FaithWorld

War: is it the ultimate test of faith?

faithThere are many things that will test a person’s religious faith and war is among the strongest. “Faith Under Fire: An Army Chaplain’s Memoir”, which will be published this week, is Roger Benimoff’s moving account of his battle with the demons of war that almost cost him his faith and his family. He did two tours in Iraq and you can read my interview with him here.

The Iraq war of course remains fraught with religious overtones. Former U.S. President George W. Bush saw many of his policies as driven by his Christian faith (and aimed at his conservative evangelical base); Iraq itself has been riven by religious and sectarian conflict; and many people of faith question the morality of the U.S.-led war there, now six years old.

When I asked Benimoff if the Iraq war has been worth all of the sacrifice, he became very emotional and found that it was a question he is still wrestling with. As he describes in his book, asking such hard questions lead him to question his own faith and made him angry at times with God (while he also battled with post-tramautic stress disorder or PTSD).

The war will no doubt continue to be a religious battlefield — and one that, like many other armed conflicts, also tests the faith of those caught up in it.

(Photo: Courtesy of Randam House)

Religion or vote? Iraq Shi’ites wrestle with choice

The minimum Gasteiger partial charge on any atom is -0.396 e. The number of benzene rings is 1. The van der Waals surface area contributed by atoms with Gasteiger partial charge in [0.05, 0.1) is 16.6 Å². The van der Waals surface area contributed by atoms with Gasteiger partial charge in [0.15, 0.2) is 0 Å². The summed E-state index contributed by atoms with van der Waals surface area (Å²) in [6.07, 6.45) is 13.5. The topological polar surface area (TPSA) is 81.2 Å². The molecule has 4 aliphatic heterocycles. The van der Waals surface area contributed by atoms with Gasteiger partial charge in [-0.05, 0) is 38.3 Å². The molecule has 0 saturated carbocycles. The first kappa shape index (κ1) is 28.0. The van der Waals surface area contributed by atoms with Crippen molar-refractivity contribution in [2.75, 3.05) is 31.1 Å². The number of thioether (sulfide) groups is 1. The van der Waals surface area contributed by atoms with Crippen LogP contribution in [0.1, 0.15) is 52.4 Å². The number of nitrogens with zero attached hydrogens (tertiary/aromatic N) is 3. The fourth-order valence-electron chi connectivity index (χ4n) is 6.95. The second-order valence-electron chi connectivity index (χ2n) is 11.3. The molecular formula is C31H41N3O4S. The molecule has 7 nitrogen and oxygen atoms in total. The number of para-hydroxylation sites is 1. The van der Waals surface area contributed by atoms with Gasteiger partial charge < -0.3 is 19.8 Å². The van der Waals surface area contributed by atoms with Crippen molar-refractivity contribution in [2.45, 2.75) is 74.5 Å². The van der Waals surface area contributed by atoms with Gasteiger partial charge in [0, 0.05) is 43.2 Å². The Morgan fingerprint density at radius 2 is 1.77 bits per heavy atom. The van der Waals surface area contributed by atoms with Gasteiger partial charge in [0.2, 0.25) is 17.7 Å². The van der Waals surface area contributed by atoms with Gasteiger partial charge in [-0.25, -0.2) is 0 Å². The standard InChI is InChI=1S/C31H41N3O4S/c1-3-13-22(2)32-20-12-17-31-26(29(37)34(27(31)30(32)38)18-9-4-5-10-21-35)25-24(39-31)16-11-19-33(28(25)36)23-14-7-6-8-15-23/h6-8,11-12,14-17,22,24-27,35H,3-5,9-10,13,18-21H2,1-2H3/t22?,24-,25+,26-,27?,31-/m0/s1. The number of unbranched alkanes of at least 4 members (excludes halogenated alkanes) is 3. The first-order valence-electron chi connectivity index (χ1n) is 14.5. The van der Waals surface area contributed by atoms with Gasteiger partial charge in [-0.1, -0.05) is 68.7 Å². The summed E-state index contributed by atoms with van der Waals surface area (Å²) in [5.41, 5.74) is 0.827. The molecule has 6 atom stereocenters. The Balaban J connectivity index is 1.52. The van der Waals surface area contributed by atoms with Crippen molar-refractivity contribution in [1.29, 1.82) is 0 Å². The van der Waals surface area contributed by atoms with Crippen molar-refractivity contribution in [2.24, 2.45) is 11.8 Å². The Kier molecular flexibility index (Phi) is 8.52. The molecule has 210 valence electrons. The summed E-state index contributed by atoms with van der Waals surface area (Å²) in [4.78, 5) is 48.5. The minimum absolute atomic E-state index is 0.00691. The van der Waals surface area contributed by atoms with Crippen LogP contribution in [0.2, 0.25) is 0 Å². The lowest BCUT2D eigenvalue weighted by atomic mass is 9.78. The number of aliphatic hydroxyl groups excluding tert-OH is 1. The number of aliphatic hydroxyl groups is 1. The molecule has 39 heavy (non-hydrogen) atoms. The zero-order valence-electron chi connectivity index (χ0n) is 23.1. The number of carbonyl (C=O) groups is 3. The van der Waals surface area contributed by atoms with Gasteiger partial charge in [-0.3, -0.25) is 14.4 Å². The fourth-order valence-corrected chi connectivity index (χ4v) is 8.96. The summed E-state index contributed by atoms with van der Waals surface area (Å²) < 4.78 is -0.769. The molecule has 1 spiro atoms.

Thousands of Shi’ite Muslims in southern Iraq are wrestling with a choice of religion or democracy before a pilgrimage which may prevent them from voting in elections to provincial councils on Saturday.

Pilgrims from the southern city of Basra are setting out on an arduous walk hundreds of km (miles) long to the holy Shi’ite city of Kerbala, far from the election centres where they are registered to vote. The pilgrimage for Arbain, or 40 days of mourning for the Prophet Mohammad’s grandson Imam Hussein slain in battle at Kerbala in the 7th century, culminates in mid-February. (Photo: Pilgrims in Kerbala for Arbain, 27 Feb 2008/Mohammed Ameen)

“Kerbala is more important than voting, and so far I haven’t seen any candidate that deserves my confidence. I still have no job after the last election,” said Mohammed Ali, one of a group of pilgrims at a roadside tent.

Iraq religious parties may face election backlash

Missy Ryan in our Baghdad bureau sees a possible drop in support for religious parties in Iraq:

BAGHDAD – When Iraqis last voted in 2005, some in Washington feared the mainly Muslim nation would veer in the direction of Iran, an Islamic theocracy, instead of becoming the moderate democracy they envisioned for post-Saddam Iraq.

The question when Iraqis elect new provincial leaders on January 31 will be whether the religious parties that have dominated politics since then can hang on to power despite a bitterness felt by voters starved of services and security.

Lawsuit on alleged religious bias in U.S military widened

A lawsuit alleging religious bias, including mandatory participation in Christian prayers, against the U.S. Department of Defense was expanded  this week, the latest twist in a story that probably won’t go away in 2009.

The Military Religious Freedom Foundation’s (MRFF) expanded lawsuit said the U.S. military was sanctioning Christian missionary activity with Muslims in Iraq and Afghanistan — a highly sensitive issue in two predominantly Muslim countries where the United States is waging war.

We’ve blogged on this before  – in September the MRFF said a non-religious Kansas soldier is suing U.S. Secretary of Defense Robert Gates on the grounds that his constitutional rights were violated when he was forced to attend military events where “fundamentalist Christian prayers” were recited.